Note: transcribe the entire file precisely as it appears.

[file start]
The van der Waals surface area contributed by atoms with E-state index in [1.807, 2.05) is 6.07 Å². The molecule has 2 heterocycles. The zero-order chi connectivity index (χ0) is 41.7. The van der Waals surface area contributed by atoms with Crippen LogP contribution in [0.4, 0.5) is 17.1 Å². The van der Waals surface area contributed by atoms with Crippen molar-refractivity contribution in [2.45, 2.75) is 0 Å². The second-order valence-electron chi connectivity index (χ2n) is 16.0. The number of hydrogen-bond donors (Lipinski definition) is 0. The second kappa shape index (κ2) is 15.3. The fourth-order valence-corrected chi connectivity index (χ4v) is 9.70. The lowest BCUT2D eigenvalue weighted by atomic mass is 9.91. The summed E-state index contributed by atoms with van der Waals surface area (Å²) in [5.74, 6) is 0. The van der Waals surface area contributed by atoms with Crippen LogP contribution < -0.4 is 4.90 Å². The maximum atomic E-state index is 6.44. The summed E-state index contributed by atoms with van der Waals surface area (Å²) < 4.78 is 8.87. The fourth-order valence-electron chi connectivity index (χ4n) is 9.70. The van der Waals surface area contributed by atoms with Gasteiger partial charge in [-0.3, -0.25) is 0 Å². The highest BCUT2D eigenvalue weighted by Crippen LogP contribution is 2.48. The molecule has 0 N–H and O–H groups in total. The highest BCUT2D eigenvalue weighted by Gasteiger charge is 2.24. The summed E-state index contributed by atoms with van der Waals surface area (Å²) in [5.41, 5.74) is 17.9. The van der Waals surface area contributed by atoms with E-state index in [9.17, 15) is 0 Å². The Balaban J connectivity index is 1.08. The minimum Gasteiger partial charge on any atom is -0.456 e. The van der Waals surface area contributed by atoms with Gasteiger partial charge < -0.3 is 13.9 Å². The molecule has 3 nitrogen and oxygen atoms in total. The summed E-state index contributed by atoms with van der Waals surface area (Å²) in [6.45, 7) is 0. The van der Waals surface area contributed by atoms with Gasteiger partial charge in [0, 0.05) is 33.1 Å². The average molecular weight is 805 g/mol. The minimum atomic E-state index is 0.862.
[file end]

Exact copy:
The van der Waals surface area contributed by atoms with E-state index in [1.807, 2.05) is 6.07 Å². The molecule has 2 heterocycles. The zero-order chi connectivity index (χ0) is 41.7. The van der Waals surface area contributed by atoms with Crippen LogP contribution in [0.4, 0.5) is 17.1 Å². The van der Waals surface area contributed by atoms with Crippen molar-refractivity contribution in [2.45, 2.75) is 0 Å². The second-order valence-electron chi connectivity index (χ2n) is 16.0. The number of hydrogen-bond donors (Lipinski definition) is 0. The second kappa shape index (κ2) is 15.3. The fourth-order valence-corrected chi connectivity index (χ4v) is 9.70. The lowest BCUT2D eigenvalue weighted by atomic mass is 9.91. The summed E-state index contributed by atoms with van der Waals surface area (Å²) in [5.74, 6) is 0. The van der Waals surface area contributed by atoms with Crippen LogP contribution < -0.4 is 4.90 Å². The maximum atomic E-state index is 6.44. The summed E-state index contributed by atoms with van der Waals surface area (Å²) < 4.78 is 8.87. The fourth-order valence-electron chi connectivity index (χ4n) is 9.70. The van der Waals surface area contributed by atoms with Gasteiger partial charge in [-0.3, -0.25) is 0 Å². The highest BCUT2D eigenvalue weighted by Crippen LogP contribution is 2.48. The molecule has 0 N–H and O–H groups in total. The highest BCUT2D eigenvalue weighted by Gasteiger charge is 2.24. The summed E-state index contributed by atoms with van der Waals surface area (Å²) in [5.41, 5.74) is 17.9. The van der Waals surface area contributed by atoms with E-state index in [9.17, 15) is 0 Å². The Balaban J connectivity index is 1.08. The minimum Gasteiger partial charge on any atom is -0.456 e. The van der Waals surface area contributed by atoms with Gasteiger partial charge < -0.3 is 13.9 Å². The molecule has 3 nitrogen and oxygen atoms in total. The summed E-state index contributed by atoms with van der Waals surface area (Å²) in [6.45, 7) is 0. The van der Waals surface area contributed by atoms with Gasteiger partial charge in [0, 0.05) is 33.1 Å². The average molecular weight is 805 g/mol. The minimum atomic E-state index is 0.862.